Scheduled speakers included WWALS Ambassador Dave Hetzel on the founding and mission of WWALS, Julie Bowland about the art auction and logo contest, WLRWT Committee Chair Chris Mericle about the water trail and his recent four-day trip, Tom Baird about the remains of past people and cultures still visible along the river, USGS Senior Hydrologist David Bosch about Southeast Watershed research activities (assisted by USGS Chemist Tom Potter), and welcome and wrapup by WWALS Treasurer and MC Gretchen Quarterman.
WWALS president John S. Quarterman invited everyone to paddle the Withlacoochee River March 20th from Staten Road to Langdale Park, and noted VLPRA had assured WWALS we would have access even though that park would be closed. He said there was much fun and work to be done, and invited everyone to volunteer, to become a WWALS member, plus maybe a committee member or even a board member.
WWALS board member Bret Wagenhorst invited everyone to the fourth annual BIG Little River Paddle Race.
Art Exhibit and Silent Auction
The Water Trail Workshop Saturday included an art exhibit and silent auction, with paintings by Julie Bowland and photographs by Bryan Garris, Bret Wagenhorst, and Gretchen Quarterman. Objects also auctioned included Withlacoochee River agate (fossilized coral) from south Georgia and north Florida (the Florida collector has a permit). “The auction was a success, judging by the portions that came through to WWWALS, a 501(c)(3) nonprofit,” said Gretchen Quarterman, WWALS Treasurer.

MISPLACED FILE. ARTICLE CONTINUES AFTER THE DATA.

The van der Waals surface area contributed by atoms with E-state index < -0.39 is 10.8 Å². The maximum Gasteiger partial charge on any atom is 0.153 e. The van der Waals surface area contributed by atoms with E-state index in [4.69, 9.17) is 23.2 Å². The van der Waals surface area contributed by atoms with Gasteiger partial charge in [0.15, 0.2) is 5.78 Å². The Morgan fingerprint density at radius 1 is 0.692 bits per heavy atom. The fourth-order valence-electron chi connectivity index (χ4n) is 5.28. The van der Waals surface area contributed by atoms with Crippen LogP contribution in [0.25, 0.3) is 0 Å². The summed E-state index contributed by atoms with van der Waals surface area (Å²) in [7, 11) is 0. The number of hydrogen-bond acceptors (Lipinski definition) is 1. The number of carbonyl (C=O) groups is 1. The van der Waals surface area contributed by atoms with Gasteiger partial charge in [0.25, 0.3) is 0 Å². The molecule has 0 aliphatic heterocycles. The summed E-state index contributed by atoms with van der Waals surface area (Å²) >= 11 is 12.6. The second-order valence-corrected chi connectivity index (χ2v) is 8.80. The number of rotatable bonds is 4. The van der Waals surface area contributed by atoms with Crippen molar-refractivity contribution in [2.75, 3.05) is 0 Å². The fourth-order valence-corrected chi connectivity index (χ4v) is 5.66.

About the Withlacoochee and Little River Water Trail
The Withlacoochee River is one of the few undammed left in this country, flowing in its unruly blackwater splendor for 115 miles past cypress, river birch, oaks, and pines through Georgia and Florida with shoals and springs to its confluence with the Suwannee River. The Little River is also an undammed tea-colored blackwater river below Reed Bingham State Park, which itself is the venue for the annual BIG Little River Paddle Race. The Little joins the Withlacoochee just outside Valdosta in Lowndes County, the largest population center in the entire Suwannee River Basin. See the Withlacoochee and Little River Water Trail web page.
As Suzanne Welander wrote in Withlacoochee River Paddling Guide, in Brown’s Guide to Georgia,
“A list of Georgia’s truly beautiful scenic rivers includes the Withlacoochee. Originating in Tift and Berrien counties, its dark waters flow south along the Cook County line into Lowndes County, where ¨it is joined by its largest tributary, (ironically) the Little River. Intimate, shaded in its northern reaches) mysterious in its beauty — the ¨Withlacoochee is one of the few Coastal Plain streams in which limestone ledges form small shoals. A second distinctive feature of the river ¨is the occasional white sandbar on the insides of bends, which are perfect for swimming or camping.”
You can apply to join the Withlacoochee and Little River Water Trail Committee, which aims to develop a water trail which will promote stewardship, eco-tourism, and recreational use of the rivers through education, citizen advocacy, and environmental monitoring.
WWALS Watershed Coalition is the Waterkeeper® Alliance Affiliate for the Upper Suwannee River. WWALS advocates for conservation and stewardship of the Withlacoochee, Willacoochee, Alapaha, Little, and Upper Suwannee River watershed in south Georgia and north Florida through awareness, environmental monitoring, and citizen activities. WWALS is a member of Georgia River Network, Georgia Water Coalition, Florida Springs Council, Floridians Against Fracking, and national River Network.
John S. Quarterman, President
WWALS Watershed Coalition, Inc.
PO Box 88, Hahira, GA 31632
You can join this fun and work by becoming a WWALS member today!